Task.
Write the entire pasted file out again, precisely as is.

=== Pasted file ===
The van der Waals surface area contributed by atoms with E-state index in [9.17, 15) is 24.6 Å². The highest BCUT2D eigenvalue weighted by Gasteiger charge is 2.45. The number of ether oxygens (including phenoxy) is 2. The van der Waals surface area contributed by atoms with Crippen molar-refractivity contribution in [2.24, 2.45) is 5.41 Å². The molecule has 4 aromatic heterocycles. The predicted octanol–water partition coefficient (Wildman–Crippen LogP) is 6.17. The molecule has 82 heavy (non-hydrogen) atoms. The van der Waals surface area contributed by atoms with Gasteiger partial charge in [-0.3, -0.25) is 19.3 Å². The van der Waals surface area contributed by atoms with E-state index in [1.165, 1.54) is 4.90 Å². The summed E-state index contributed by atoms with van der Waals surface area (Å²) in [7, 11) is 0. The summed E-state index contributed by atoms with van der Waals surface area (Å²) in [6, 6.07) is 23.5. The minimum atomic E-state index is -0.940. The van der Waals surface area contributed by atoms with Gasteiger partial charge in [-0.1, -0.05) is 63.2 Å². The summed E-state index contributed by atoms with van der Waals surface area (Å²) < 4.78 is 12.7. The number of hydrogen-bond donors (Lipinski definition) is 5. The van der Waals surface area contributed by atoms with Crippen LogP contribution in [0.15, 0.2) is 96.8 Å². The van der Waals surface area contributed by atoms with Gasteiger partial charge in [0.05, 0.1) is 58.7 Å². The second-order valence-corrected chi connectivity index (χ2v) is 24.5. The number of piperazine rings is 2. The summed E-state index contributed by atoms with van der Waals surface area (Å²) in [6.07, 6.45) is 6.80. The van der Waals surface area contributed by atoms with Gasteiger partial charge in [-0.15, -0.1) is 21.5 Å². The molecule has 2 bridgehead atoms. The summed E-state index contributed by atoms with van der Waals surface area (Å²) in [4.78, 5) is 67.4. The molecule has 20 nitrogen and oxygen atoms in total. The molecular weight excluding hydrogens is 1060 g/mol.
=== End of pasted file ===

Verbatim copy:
The van der Waals surface area contributed by atoms with E-state index in [9.17, 15) is 24.6 Å². The highest BCUT2D eigenvalue weighted by Gasteiger charge is 2.45. The number of ether oxygens (including phenoxy) is 2. The van der Waals surface area contributed by atoms with Crippen molar-refractivity contribution in [2.24, 2.45) is 5.41 Å². The molecule has 4 aromatic heterocycles. The predicted octanol–water partition coefficient (Wildman–Crippen LogP) is 6.17. The molecule has 82 heavy (non-hydrogen) atoms. The van der Waals surface area contributed by atoms with Gasteiger partial charge in [-0.3, -0.25) is 19.3 Å². The van der Waals surface area contributed by atoms with E-state index in [1.165, 1.54) is 4.90 Å². The summed E-state index contributed by atoms with van der Waals surface area (Å²) in [7, 11) is 0. The summed E-state index contributed by atoms with van der Waals surface area (Å²) in [6, 6.07) is 23.5. The minimum atomic E-state index is -0.940. The van der Waals surface area contributed by atoms with Gasteiger partial charge in [-0.1, -0.05) is 63.2 Å². The summed E-state index contributed by atoms with van der Waals surface area (Å²) < 4.78 is 12.7. The number of hydrogen-bond donors (Lipinski definition) is 5. The van der Waals surface area contributed by atoms with Crippen LogP contribution in [0.15, 0.2) is 96.8 Å². The van der Waals surface area contributed by atoms with Gasteiger partial charge in [0.05, 0.1) is 58.7 Å². The second-order valence-corrected chi connectivity index (χ2v) is 24.5. The number of piperazine rings is 2. The summed E-state index contributed by atoms with van der Waals surface area (Å²) in [6.07, 6.45) is 6.80. The van der Waals surface area contributed by atoms with Gasteiger partial charge in [-0.15, -0.1) is 21.5 Å². The molecule has 2 bridgehead atoms. The summed E-state index contributed by atoms with van der Waals surface area (Å²) in [4.78, 5) is 67.4. The molecule has 20 nitrogen and oxygen atoms in total. The molecular weight excluding hydrogens is 1060 g/mol.